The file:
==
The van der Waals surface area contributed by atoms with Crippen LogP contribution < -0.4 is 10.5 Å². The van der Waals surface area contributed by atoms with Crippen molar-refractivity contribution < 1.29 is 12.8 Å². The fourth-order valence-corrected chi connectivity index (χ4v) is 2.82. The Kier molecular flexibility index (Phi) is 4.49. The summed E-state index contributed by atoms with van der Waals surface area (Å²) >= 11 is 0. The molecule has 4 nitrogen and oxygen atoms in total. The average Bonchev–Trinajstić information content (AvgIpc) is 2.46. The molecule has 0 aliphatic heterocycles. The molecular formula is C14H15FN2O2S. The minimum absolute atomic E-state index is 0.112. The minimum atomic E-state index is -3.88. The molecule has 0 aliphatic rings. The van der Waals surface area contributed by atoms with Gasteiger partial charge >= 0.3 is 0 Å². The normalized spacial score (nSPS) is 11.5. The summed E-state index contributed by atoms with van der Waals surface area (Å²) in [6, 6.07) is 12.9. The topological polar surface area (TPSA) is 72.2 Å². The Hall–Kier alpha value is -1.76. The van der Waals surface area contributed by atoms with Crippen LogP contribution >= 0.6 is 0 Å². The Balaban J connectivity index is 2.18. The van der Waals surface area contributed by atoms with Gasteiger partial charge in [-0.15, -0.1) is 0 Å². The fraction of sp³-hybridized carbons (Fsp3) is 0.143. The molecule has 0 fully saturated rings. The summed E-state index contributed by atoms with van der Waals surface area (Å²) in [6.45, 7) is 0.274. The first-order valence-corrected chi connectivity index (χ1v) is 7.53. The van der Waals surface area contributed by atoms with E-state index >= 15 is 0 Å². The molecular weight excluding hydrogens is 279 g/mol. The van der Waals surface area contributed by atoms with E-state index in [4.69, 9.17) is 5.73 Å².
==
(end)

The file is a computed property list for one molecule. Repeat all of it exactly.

The van der Waals surface area contributed by atoms with Crippen LogP contribution < -0.4 is 10.5 Å². The van der Waals surface area contributed by atoms with Crippen molar-refractivity contribution < 1.29 is 12.8 Å². The fourth-order valence-corrected chi connectivity index (χ4v) is 2.82. The Kier molecular flexibility index (Phi) is 4.49. The summed E-state index contributed by atoms with van der Waals surface area (Å²) >= 11 is 0. The molecule has 4 nitrogen and oxygen atoms in total. The average Bonchev–Trinajstić information content (AvgIpc) is 2.46. The molecule has 0 aliphatic heterocycles. The molecular formula is C14H15FN2O2S. The minimum absolute atomic E-state index is 0.112. The minimum atomic E-state index is -3.88. The molecule has 0 aliphatic rings. The van der Waals surface area contributed by atoms with Gasteiger partial charge >= 0.3 is 0 Å². The normalized spacial score (nSPS) is 11.5. The summed E-state index contributed by atoms with van der Waals surface area (Å²) in [6, 6.07) is 12.9. The topological polar surface area (TPSA) is 72.2 Å². The Hall–Kier alpha value is -1.76. The van der Waals surface area contributed by atoms with Crippen LogP contribution >= 0.6 is 0 Å². The Balaban J connectivity index is 2.18. The van der Waals surface area contributed by atoms with Gasteiger partial charge in [-0.15, -0.1) is 0 Å². The fraction of sp³-hybridized carbons (Fsp3) is 0.143. The molecule has 0 fully saturated rings. The summed E-state index contributed by atoms with van der Waals surface area (Å²) in [6.45, 7) is 0.274. The first-order valence-corrected chi connectivity index (χ1v) is 7.53. The van der Waals surface area contributed by atoms with E-state index >= 15 is 0 Å². The molecular weight excluding hydrogens is 279 g/mol. The van der Waals surface area contributed by atoms with E-state index in [4.69, 9.17) is 5.73 Å².